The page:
Finding a Sense of Comfort and Home In Airplanes

“The fasten seat belt sign is now off. However, we would recommend that you keep your seat belt fastened during the entire flight.”

I fitfully glance around the dark cabin devoid of any illumination. After a minute or two and a few eye rubs, my vision slowly acquaints itself with the dim, starry blue lights that faintly adorn the ceiling of the airplane cabin. The thinning, slightly drier air of the flight somehow gives me a sense of solace; you know how different places have different smells, a different air? You may think that the air in the city you currently live in is different from the air of your hometown. You may like one better than the other. Or, you may just notice the difference between both. But that’s the thing about airplanes’ air. No matter where you are in the world, be it Malaysia, or Germany, or in the isolated archipelago of Papua, every airplane still has that distinct hint of corroding metal, followed by a sensation of a slightly odd dryness in the mouth… But it is inherently the same anywhere you go, and it offers a comforting familiarity for people like me, whose sense of home is tangled in a constant flux of moments in place, time, and sometimes, people.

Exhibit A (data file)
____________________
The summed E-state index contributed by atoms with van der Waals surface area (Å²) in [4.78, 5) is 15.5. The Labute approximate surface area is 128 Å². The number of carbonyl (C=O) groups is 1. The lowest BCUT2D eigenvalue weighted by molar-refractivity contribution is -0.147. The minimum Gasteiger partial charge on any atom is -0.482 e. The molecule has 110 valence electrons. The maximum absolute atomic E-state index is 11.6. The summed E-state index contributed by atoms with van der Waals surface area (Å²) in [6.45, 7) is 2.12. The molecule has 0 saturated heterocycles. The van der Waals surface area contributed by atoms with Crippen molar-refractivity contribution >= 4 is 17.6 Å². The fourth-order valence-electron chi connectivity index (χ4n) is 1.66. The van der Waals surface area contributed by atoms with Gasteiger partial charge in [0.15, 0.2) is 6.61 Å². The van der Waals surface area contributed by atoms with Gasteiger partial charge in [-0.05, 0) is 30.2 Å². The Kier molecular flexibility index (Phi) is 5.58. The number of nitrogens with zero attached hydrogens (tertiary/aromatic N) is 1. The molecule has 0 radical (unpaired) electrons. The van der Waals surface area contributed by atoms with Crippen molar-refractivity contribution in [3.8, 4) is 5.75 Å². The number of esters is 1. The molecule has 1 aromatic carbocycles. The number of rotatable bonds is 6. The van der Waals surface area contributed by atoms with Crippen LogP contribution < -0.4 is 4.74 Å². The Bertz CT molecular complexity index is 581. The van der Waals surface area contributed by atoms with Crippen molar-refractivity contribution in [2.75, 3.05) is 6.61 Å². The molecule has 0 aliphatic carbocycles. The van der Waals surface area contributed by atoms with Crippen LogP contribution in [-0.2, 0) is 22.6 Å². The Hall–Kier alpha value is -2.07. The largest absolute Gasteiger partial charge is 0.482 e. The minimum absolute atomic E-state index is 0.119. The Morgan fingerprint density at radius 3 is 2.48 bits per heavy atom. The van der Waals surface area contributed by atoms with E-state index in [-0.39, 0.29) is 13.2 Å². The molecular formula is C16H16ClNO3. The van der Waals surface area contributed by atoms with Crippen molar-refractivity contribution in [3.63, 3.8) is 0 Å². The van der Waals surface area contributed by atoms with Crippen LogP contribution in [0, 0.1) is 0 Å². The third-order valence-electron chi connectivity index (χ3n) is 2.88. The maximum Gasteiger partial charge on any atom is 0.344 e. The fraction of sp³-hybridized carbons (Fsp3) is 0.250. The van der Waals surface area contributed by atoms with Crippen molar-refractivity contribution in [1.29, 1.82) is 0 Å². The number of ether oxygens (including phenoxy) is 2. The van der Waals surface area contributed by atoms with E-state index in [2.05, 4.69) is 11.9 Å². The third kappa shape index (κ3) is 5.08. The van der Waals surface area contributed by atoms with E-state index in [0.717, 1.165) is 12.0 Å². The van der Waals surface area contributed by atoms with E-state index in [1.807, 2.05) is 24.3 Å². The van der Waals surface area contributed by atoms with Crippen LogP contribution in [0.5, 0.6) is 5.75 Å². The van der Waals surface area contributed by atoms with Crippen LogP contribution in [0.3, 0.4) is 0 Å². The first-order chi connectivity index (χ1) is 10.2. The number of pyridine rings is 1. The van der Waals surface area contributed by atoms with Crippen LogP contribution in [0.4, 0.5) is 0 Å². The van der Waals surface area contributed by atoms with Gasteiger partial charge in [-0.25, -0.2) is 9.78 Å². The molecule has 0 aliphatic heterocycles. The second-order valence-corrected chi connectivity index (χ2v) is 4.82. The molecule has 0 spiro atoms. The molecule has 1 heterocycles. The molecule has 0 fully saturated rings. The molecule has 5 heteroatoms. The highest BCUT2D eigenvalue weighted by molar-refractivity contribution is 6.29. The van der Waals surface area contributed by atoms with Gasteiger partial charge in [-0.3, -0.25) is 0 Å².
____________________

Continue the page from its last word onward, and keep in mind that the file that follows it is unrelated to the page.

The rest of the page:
Ironically, the quiet of the night accompanied by the indistinct reel of the airplane engine makes my mind wander towards the loudness of my fellow passengers’ thoughts. I wonder if that grandma with the unnatural dyed red hair (probably to cover her graying roots) and the blue knit-scarf is thinking of the grandchildren she is about to see. Has the woman with the wild brown curls (who is slowly drifting to sleep) been backpacking? She looks tired… I momentarily wonder where she is from, for her strong facial features made me guess that she, or her ancestry, is rooted somewhere in the Mediterranean. Does the little sleeping boy, leaning on his mother (who happens to be wide awake with traces of worry in her tired face) know why he is flying halfway across the world? And that young man with the navy green hoodie looks numb. Is he running away from something? a past? a place? a memory?